My Daughter Should Be Able To Get Birth Control Without My Permission
Like many of my peers in the roles of mom or dad, the Supreme Court’s recent Hobby Lobby decision hit very hard. The loss of access to contraception, while something I’ve worried about politically for years, always felt a little more of the worst-case scenario than imminent. Although my daughter is just six, my immediate response was fear: what if when she’s a teenager she wants (needs, actually) contraception, doesn’t want to discuss this with me, and can’t obtain it?
Don’t get me wrong. In my perfect scenario, she will talk to me about her decision to become sexually active and she will do so responsibly. In my perfect scenario, I’ll feel comfortable with her decision and, more importantly, she’ll feel so comfortable that she doesn’t experience a pull to hide her choices from me. However, I already have two teenagers (boys) and they have friends who are girls – unwilling or possibly unable to tell their moms about their desires and decisions. I realize with those young women, I care much more about their ability to garner access to birth control than whether they tell their parents. Contraceptives beat sexually transmitted infections and unintended pregnancies and the potential scramble for a Morning After Pill, whether your mother endorses sex in the first place or not.
I flashed last week to all the Catholic teens I met during my two years as an abortion counselor in a health clinic. Here was what happened to a one: “I didn’t get birth control because that’s a sin,” I’d hear. “I can’t have a baby, because then my parents would know I had sex before marriage.” Often, these teens worried they’d be forced to continue the pregnancy—and either raise a child or be compelled to “choose” adoption. Those weren’t their choices. And so, they opted for abortion in order to cover over the other transgressions they feared would have terrible repercussions within their families.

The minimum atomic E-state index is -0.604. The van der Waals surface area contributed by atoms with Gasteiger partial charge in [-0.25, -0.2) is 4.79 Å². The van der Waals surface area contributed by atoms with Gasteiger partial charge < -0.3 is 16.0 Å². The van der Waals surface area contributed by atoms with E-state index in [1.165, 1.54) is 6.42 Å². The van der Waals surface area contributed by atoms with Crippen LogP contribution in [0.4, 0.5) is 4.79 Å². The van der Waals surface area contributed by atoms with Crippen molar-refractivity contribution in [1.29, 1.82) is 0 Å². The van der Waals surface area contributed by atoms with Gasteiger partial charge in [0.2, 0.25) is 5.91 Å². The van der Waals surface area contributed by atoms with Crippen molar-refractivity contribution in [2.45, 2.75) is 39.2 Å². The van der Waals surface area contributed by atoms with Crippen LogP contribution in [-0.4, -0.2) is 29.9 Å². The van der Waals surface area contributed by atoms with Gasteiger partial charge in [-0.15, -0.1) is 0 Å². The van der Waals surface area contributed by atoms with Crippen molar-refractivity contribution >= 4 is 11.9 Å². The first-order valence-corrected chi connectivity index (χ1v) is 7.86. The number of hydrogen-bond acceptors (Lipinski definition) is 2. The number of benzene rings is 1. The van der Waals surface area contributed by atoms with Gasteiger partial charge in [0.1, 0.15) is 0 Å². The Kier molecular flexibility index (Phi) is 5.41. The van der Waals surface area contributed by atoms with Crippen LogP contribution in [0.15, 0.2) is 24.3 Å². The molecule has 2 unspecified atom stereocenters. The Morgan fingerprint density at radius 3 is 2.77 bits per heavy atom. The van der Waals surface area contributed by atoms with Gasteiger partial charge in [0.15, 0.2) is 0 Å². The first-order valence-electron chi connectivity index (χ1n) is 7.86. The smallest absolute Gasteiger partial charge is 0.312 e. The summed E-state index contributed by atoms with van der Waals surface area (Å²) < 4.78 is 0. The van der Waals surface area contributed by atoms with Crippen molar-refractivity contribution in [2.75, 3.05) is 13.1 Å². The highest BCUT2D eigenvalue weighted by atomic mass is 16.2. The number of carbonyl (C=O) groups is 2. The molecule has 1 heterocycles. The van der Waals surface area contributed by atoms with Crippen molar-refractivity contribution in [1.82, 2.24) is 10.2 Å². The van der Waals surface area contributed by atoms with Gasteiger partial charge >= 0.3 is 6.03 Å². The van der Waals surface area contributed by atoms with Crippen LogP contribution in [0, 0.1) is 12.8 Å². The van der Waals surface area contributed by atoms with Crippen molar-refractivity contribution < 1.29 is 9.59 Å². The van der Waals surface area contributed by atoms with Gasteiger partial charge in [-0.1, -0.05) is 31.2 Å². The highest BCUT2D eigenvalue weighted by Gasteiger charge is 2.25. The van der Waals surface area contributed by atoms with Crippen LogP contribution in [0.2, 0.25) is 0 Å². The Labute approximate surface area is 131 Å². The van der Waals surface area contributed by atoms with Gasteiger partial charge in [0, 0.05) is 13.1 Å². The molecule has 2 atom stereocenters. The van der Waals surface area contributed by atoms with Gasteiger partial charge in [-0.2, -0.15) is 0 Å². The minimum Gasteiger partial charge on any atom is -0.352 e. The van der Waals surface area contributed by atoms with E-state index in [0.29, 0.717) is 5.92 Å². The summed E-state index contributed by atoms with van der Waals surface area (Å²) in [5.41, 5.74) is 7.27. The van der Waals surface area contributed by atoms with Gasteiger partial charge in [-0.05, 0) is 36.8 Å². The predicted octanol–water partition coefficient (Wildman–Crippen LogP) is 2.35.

Had these teens just gotten birth control, I thought again and again, how much easier it might have been. And this was in the late 1980’s when the one thing that was true is those teens, especially in the Northeastern part of the country, could obtain contraception (and quite possibly, depending upon different factors, for free). Fast forward to a decade or so from now: I want nothing less for my daughter.
The most recent statistics from the Guttmacher Institute tell me that my fears are reasonable, since “the proportion of women at risk who are not using a method is highest among 15–19-year-olds (18%).” According to Guttmacher: “While 21 states and the District of Columbia explicitly allow minors to obtain contraceptive services without a parent’s involvement, and another 25 states have affirmed that right for certain classes of minors, four states have no law. So far, in the absence of a specific law, courts have determined that minors’ privacy rights include the right to obtain contraceptive services.” It’s also true that teen pregnancy rates have declined, mainly due to awareness about AIDS and other sexually transmitted infections. There’s no guarantee (possibly the opposite) to assure that trend continues, though.
More likely is this scenario: my daughter will have less easy access to contraception than I did or than those young women I worked with did. As a parent, I’m primarily concerned my children have the right to make this decision responsibly. My definition of “responsibly” isn’t about a true love or anything like that; it’s about taking steps to avoid a sexually transmitted infection and unprotected pregnancy, and it’s about feeling ready to take that step. “Responsibly” implies the ability to do so independently.
I do not know whether love, deep like, or curiosity will inform that choice—and I hope to respect whatever reasoning is employed if I’m privy to the decision. But my hope is that I don’t need to know anything, because there will (pretty please, Supreme Court and legislators) a safe way for my daughter to access exactly what she needs—without my help.
If my daughter (doesn’t legally or otherwise logistically require) my help, I hope I remember that all I wanted was to be able to offer my support, without judgment. I hope I remember to feel grateful that my support is optional.